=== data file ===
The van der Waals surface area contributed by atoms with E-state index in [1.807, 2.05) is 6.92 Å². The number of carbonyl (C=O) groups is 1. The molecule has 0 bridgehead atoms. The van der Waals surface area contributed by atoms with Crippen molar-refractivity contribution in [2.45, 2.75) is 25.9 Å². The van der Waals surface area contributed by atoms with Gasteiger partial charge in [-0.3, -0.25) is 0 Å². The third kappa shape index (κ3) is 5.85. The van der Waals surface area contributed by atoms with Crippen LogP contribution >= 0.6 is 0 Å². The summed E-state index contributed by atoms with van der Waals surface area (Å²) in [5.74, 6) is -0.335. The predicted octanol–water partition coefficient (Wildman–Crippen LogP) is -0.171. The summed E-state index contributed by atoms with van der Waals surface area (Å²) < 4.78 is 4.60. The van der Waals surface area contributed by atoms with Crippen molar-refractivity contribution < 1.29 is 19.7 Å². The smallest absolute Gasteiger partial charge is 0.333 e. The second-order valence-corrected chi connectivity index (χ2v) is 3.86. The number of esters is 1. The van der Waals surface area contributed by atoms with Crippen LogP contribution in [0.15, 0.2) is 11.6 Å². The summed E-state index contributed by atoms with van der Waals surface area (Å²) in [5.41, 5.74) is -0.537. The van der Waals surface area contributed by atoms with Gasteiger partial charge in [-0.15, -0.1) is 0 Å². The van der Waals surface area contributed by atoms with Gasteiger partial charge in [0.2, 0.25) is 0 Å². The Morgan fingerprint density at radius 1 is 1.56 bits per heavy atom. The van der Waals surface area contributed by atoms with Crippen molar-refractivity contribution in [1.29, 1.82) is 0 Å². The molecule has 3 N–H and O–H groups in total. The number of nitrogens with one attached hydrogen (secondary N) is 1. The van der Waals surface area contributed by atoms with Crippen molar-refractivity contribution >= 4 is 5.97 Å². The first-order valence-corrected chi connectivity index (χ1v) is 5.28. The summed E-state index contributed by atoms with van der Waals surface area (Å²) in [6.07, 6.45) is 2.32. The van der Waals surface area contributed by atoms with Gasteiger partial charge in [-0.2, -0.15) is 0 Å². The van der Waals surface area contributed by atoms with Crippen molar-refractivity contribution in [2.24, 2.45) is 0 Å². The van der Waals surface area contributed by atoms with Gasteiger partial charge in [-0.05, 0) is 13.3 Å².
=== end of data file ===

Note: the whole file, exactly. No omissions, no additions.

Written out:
The van der Waals surface area contributed by atoms with E-state index in [1.807, 2.05) is 6.92 Å². The number of carbonyl (C=O) groups is 1. The molecule has 0 bridgehead atoms. The van der Waals surface area contributed by atoms with Crippen molar-refractivity contribution in [2.45, 2.75) is 25.9 Å². The van der Waals surface area contributed by atoms with Gasteiger partial charge in [-0.3, -0.25) is 0 Å². The third kappa shape index (κ3) is 5.85. The van der Waals surface area contributed by atoms with Crippen LogP contribution >= 0.6 is 0 Å². The summed E-state index contributed by atoms with van der Waals surface area (Å²) in [5.74, 6) is -0.335. The predicted octanol–water partition coefficient (Wildman–Crippen LogP) is -0.171. The summed E-state index contributed by atoms with van der Waals surface area (Å²) < 4.78 is 4.60. The van der Waals surface area contributed by atoms with Crippen molar-refractivity contribution < 1.29 is 19.7 Å². The smallest absolute Gasteiger partial charge is 0.333 e. The second-order valence-corrected chi connectivity index (χ2v) is 3.86. The number of esters is 1. The van der Waals surface area contributed by atoms with Crippen LogP contribution in [0.15, 0.2) is 11.6 Å². The summed E-state index contributed by atoms with van der Waals surface area (Å²) in [5.41, 5.74) is -0.537. The van der Waals surface area contributed by atoms with Gasteiger partial charge in [-0.15, -0.1) is 0 Å². The van der Waals surface area contributed by atoms with Gasteiger partial charge in [0.2, 0.25) is 0 Å². The Morgan fingerprint density at radius 1 is 1.56 bits per heavy atom. The van der Waals surface area contributed by atoms with Crippen molar-refractivity contribution in [1.29, 1.82) is 0 Å². The molecule has 3 N–H and O–H groups in total. The number of nitrogens with one attached hydrogen (secondary N) is 1. The van der Waals surface area contributed by atoms with Crippen molar-refractivity contribution >= 4 is 5.97 Å². The first-order valence-corrected chi connectivity index (χ1v) is 5.28. The summed E-state index contributed by atoms with van der Waals surface area (Å²) in [6.07, 6.45) is 2.32. The van der Waals surface area contributed by atoms with Gasteiger partial charge in [-0.2, -0.15) is 0 Å². The van der Waals surface area contributed by atoms with Crippen molar-refractivity contribution in [2.24, 2.45) is 0 Å². The van der Waals surface area contributed by atoms with Gasteiger partial charge in [-0.05, 0) is 13.3 Å².